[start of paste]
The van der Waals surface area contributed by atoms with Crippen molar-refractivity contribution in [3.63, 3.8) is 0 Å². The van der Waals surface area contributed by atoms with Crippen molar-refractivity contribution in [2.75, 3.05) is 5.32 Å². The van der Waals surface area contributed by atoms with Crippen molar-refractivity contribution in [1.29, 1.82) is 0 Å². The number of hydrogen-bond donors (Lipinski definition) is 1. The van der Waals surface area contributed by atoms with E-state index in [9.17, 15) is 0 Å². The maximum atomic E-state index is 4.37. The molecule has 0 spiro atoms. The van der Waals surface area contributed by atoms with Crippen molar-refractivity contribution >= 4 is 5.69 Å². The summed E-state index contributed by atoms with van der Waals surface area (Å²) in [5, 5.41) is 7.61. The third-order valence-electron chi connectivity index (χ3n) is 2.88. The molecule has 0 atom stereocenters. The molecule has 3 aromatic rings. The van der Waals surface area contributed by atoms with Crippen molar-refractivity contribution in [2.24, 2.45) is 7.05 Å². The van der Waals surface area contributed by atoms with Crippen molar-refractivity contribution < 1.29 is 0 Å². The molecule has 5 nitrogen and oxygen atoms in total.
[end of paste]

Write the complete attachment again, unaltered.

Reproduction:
The van der Waals surface area contributed by atoms with Crippen molar-refractivity contribution in [3.63, 3.8) is 0 Å². The van der Waals surface area contributed by atoms with Crippen molar-refractivity contribution in [2.75, 3.05) is 5.32 Å². The van der Waals surface area contributed by atoms with Crippen molar-refractivity contribution in [1.29, 1.82) is 0 Å². The number of hydrogen-bond donors (Lipinski definition) is 1. The van der Waals surface area contributed by atoms with E-state index in [9.17, 15) is 0 Å². The maximum atomic E-state index is 4.37. The molecule has 0 spiro atoms. The van der Waals surface area contributed by atoms with Crippen molar-refractivity contribution >= 4 is 5.69 Å². The summed E-state index contributed by atoms with van der Waals surface area (Å²) in [5, 5.41) is 7.61. The third-order valence-electron chi connectivity index (χ3n) is 2.88. The molecule has 0 atom stereocenters. The molecule has 3 aromatic rings. The van der Waals surface area contributed by atoms with Crippen molar-refractivity contribution in [2.24, 2.45) is 7.05 Å². The van der Waals surface area contributed by atoms with Crippen molar-refractivity contribution < 1.29 is 0 Å². The molecule has 5 nitrogen and oxygen atoms in total.